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Manus Asylum Seekers May Stay In Detention In PNG After Centre Closes

Some may be 'moved to an alternative place of detention', Peter Dutton said.

CANBERRA -- Immigration Minister Peter Dutton said around 200 men on Manus Island found not to be refugees may remain in detention in Papua New Guinea when Australia's regional processing centre closes next month.

Australia's immigration detention facility on Manus Island is set to officially and finally close by October 31, after PNG's Supreme Court ruled last year that detaining asylum seekers breached the country's constitution.

The RPC is in the process of being dismantled, but hundreds of asylum seekers and refugees remain living inside the centre -- 791 men, as of July 31, according to the latest update from the Department of Immigration and Border Protection.

The Federal Government hopes a large number of those on Manus may be accepted by the United States as part of a controversial refugee 'swap' deal, but the question of what happens to the remaining men has been a thorn in the government's side.

Printed advisories distributed to the men in the RPC, printed under the letterhead of PNG's immigration department, state residents should prepare for a move to the East Lorengau refugee transit centre, an already overcrowded facility 10 kilometres west.

Despite threats of legal action should they refuse, the refugees and asylum seekers say they do not want to move to Lorengau, citing a string of recent attacks from local Manus citizens as proof that they will not be safe in the wider community.

On Thursday, Dutton said that Australia's regime of detention on Manus may not be over. In response to a question from independent MP Cath McGowan during Question Time, Dutton revealed that several hundred men may be moved from the RPC to another centre.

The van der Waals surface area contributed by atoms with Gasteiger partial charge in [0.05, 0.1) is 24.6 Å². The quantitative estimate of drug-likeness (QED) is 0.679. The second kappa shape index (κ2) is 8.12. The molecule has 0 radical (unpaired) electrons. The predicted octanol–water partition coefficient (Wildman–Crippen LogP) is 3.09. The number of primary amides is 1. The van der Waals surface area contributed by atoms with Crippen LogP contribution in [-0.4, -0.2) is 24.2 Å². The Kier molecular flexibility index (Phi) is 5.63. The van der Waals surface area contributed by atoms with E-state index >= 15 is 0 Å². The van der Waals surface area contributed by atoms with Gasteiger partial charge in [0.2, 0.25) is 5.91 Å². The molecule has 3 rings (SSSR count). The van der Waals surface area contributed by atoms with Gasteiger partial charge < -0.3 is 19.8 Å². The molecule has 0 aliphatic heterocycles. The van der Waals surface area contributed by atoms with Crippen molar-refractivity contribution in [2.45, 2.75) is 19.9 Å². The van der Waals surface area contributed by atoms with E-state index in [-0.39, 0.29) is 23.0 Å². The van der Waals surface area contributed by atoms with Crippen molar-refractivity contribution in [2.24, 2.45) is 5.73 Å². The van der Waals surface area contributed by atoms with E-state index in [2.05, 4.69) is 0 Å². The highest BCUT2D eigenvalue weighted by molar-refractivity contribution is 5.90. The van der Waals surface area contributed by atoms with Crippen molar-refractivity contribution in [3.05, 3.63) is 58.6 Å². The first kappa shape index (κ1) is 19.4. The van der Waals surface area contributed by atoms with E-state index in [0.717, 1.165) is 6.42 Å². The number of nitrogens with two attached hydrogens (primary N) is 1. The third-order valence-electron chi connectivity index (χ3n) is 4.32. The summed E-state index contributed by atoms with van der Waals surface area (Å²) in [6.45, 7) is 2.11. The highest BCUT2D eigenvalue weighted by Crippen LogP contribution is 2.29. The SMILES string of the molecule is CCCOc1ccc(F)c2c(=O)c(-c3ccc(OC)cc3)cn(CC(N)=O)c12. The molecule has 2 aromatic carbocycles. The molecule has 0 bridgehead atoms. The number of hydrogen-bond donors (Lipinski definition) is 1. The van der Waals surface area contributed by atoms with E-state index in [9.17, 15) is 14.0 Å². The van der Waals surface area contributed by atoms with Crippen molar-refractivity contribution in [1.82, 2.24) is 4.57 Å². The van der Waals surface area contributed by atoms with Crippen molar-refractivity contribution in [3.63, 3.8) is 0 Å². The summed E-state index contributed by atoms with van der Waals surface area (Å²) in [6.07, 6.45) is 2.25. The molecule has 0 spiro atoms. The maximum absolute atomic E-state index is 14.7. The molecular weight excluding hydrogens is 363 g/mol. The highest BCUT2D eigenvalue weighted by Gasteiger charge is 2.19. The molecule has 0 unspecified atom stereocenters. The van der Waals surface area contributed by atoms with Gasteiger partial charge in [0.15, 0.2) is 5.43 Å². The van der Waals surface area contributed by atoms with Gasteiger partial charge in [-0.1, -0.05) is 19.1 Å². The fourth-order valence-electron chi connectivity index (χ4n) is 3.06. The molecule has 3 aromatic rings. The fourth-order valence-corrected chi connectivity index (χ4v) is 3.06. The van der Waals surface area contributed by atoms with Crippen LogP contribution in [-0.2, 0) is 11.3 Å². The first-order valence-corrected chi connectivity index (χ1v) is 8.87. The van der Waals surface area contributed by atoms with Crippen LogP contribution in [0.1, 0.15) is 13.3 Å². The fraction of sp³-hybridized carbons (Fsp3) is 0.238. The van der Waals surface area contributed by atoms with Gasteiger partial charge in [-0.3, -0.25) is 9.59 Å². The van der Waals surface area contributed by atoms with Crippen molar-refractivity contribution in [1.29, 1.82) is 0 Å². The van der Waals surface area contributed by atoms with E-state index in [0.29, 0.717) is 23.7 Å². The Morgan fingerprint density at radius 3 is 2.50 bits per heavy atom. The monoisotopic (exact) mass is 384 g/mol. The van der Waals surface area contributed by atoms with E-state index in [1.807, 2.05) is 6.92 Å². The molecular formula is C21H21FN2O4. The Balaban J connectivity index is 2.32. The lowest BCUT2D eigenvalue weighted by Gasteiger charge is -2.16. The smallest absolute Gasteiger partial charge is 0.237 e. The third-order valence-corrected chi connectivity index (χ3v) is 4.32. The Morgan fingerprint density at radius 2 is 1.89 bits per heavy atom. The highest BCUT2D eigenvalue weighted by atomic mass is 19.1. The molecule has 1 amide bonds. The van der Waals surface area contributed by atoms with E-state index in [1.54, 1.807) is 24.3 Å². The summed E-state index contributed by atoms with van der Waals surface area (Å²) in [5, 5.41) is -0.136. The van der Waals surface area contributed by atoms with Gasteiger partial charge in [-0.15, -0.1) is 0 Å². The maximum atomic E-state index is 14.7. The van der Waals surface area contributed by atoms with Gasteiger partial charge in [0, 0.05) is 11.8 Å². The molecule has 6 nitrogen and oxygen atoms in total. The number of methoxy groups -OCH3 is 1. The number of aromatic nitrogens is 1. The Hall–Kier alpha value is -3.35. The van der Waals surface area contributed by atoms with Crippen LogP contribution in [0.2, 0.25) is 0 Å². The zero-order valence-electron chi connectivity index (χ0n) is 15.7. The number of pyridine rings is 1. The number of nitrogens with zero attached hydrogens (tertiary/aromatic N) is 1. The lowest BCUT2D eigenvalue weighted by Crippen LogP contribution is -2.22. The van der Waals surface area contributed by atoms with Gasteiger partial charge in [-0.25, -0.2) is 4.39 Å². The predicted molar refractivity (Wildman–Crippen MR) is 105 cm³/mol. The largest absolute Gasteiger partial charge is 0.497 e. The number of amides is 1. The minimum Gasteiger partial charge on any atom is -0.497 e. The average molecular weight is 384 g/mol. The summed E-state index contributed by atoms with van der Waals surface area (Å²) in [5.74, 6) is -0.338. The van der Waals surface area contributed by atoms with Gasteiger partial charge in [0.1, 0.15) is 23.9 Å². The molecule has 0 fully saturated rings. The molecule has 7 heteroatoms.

"I have met with [PNG] Prime Minister O'Neill in Port Moresby on the 1st of September," Dutton said.

"We continued our case from the Australian government's perspective, that is that we want to see the regional processing centre closed by the 31st of October. There's obviously a lot of details and logistics to be worked through and some of the compound has already been dismantled. That process will continue.

"Prime Minister O'Neill expressed to me that his government was intent on seeing the regional processing centre close as well and we have spoken with Prime Minister O'Neill and my counterpart, the new minister, Petras Thomas, about the way the logistics could operate, which might include those people, which total about 200 that have been found not to be refugees to be moved to an alternative detention away from the regional processing centre, given that they have no lawful claim to be in PNG."

Dutton said around 100 men had applied for "packages" to return to their home country, arrangements which have previously included financial incentives of up to $20,000.

"We've had a record number of people that have taken up offers to return back to their country of origin, given that they don't have legitimate claims to make in PNG," Dutton said.

"There is the capacity within the East Lorengau centre for about 400 people to be accommodated there, and we will work with the PNG Government in helping them provide the services to those people.

"We have to it in a way we don't want to see boats restart."

A recent report in The New Daily claimed Australia was working on a new facility outside Lorengau for those leftover men, where currently stands an "abandoned building" and where the men would "live in tents on malaria-infested swampland".

The report, citing an unnamed source in PNG, claimed work had begun to clear the site -- which allegedly has no power or water supply -- in anticipation of asylum seekers moving in.

HuffPost Australia submitted questions to Dutton's office on this report, which had not been answered at the time of publication.

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